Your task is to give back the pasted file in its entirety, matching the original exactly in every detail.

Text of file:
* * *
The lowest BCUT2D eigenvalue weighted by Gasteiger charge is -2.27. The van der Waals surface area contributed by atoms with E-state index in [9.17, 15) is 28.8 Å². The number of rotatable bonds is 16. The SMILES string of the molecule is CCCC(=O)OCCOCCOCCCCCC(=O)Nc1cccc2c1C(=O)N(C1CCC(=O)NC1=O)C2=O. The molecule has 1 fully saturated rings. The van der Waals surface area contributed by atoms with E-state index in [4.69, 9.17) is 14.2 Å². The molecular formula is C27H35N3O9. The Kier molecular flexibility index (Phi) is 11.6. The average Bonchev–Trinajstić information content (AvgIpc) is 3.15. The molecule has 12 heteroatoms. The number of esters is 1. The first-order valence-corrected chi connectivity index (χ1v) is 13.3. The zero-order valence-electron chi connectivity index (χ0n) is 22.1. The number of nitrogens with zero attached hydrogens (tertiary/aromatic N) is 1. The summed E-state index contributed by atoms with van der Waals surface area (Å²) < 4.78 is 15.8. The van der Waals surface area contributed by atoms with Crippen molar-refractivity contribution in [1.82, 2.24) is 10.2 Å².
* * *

The lowest BCUT2D eigenvalue weighted by Gasteiger charge is -2.27. The van der Waals surface area contributed by atoms with E-state index in [9.17, 15) is 28.8 Å². The number of rotatable bonds is 16. The SMILES string of the molecule is CCCC(=O)OCCOCCOCCCCCC(=O)Nc1cccc2c1C(=O)N(C1CCC(=O)NC1=O)C2=O. The molecule has 1 fully saturated rings. The van der Waals surface area contributed by atoms with E-state index in [4.69, 9.17) is 14.2 Å². The molecular formula is C27H35N3O9. The Kier molecular flexibility index (Phi) is 11.6. The average Bonchev–Trinajstić information content (AvgIpc) is 3.15. The molecule has 12 heteroatoms. The number of esters is 1. The first-order valence-corrected chi connectivity index (χ1v) is 13.3. The zero-order valence-electron chi connectivity index (χ0n) is 22.1. The number of nitrogens with zero attached hydrogens (tertiary/aromatic N) is 1. The summed E-state index contributed by atoms with van der Waals surface area (Å²) < 4.78 is 15.8. The van der Waals surface area contributed by atoms with Crippen molar-refractivity contribution in [1.82, 2.24) is 10.2 Å².